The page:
Information/knowledge is power.
A thousand years before breed associations farmers were doing genetic selection.
The problem was gathering and dispersing information was lacking so that each generation would
end up reinventing the wheel through trial and error.
The formation of breed associations standardized breed traits and aided in recording and dispersing
information to at least give farmers a track to run on. Continuing on to the modern era...
The more information collected and dispersed the more power individual farmers have in making informed decisions to achieve their goals. Having a trusted source of information is imperative to success in making the right choices.

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Re: Selection of cattle in the past

Post by Bright Raven » Thu Jun 06, 2019 11:11 am

In the spirit of past breeding, what about the breeding that began thousands of years ago. When mankind was domesticating wild animals. Consider the breeding efforts and practices that went into capturing wild aurochs, breeding them and keeping them. Selecting for docility which was probably the most valued trait because what good is it to have a great carcass if you cannot keep the animal in an enclosure. Think about the thousands of years it took to branch out into other breeds. Archeologists tell us that aurochs were captured and domesticated in multiple locations. Apparently after docility, the breeders did not all covet the same qualities because in one place it lead to one breed and in another location it lead to a different breed. Much like today, no two groups of breeders all covet the same qualities and traits.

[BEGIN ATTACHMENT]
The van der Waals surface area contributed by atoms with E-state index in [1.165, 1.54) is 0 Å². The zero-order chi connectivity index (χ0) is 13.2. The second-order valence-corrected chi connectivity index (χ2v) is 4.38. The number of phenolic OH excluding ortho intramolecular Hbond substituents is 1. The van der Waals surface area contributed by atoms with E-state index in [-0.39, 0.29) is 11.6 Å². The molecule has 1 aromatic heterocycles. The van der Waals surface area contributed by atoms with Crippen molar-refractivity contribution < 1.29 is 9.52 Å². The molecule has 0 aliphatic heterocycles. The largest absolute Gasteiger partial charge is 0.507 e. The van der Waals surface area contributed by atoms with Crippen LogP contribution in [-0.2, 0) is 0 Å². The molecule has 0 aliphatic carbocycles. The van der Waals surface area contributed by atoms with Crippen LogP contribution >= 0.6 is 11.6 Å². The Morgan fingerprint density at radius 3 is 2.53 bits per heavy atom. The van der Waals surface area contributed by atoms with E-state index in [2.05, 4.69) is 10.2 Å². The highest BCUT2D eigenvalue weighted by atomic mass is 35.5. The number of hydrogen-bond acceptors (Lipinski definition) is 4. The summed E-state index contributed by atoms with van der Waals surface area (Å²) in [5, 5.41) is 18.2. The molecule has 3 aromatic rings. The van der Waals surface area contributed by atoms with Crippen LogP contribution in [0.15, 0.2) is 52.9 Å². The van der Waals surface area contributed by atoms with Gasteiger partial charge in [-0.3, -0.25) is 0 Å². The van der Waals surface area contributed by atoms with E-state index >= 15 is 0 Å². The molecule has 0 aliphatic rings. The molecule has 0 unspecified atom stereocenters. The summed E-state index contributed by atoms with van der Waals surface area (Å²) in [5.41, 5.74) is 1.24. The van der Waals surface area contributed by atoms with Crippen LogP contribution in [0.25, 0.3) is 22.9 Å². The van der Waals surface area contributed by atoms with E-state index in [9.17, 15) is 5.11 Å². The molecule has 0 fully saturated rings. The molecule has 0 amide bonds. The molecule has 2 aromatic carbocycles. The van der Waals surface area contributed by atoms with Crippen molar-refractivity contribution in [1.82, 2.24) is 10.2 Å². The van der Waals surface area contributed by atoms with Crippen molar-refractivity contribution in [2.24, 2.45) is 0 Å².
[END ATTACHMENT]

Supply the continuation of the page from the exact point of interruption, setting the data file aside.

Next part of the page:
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Re: Selection of cattle in the past

Post by Ky hills » Thu Jun 06, 2019 11:57 am

Bright Raven wrote:
Thu Jun 06, 2019 11:11 am
In the spirit of past breeding, what about the breeding that began thousands of years ago. When mankind was domesticating wild animals. Consider the breeding efforts and practices that went into capturing wild aurochs, breeding them and keeping them. Selecting for docility which was probably the most valued trait because what good is it to have a great carcass if you cannot keep the animal in an enclosure. Think about the thousands of years it took to branch out into other breeds. Archeologists tell us that aurochs were captured and domesticated in multiple locations. Apparently after docility, the breeders did not all covet the same qualities because in one place it lead to one breed and in another location it lead to a different breed. Much like today, no two groups of breeders all covet the same qualities and traits.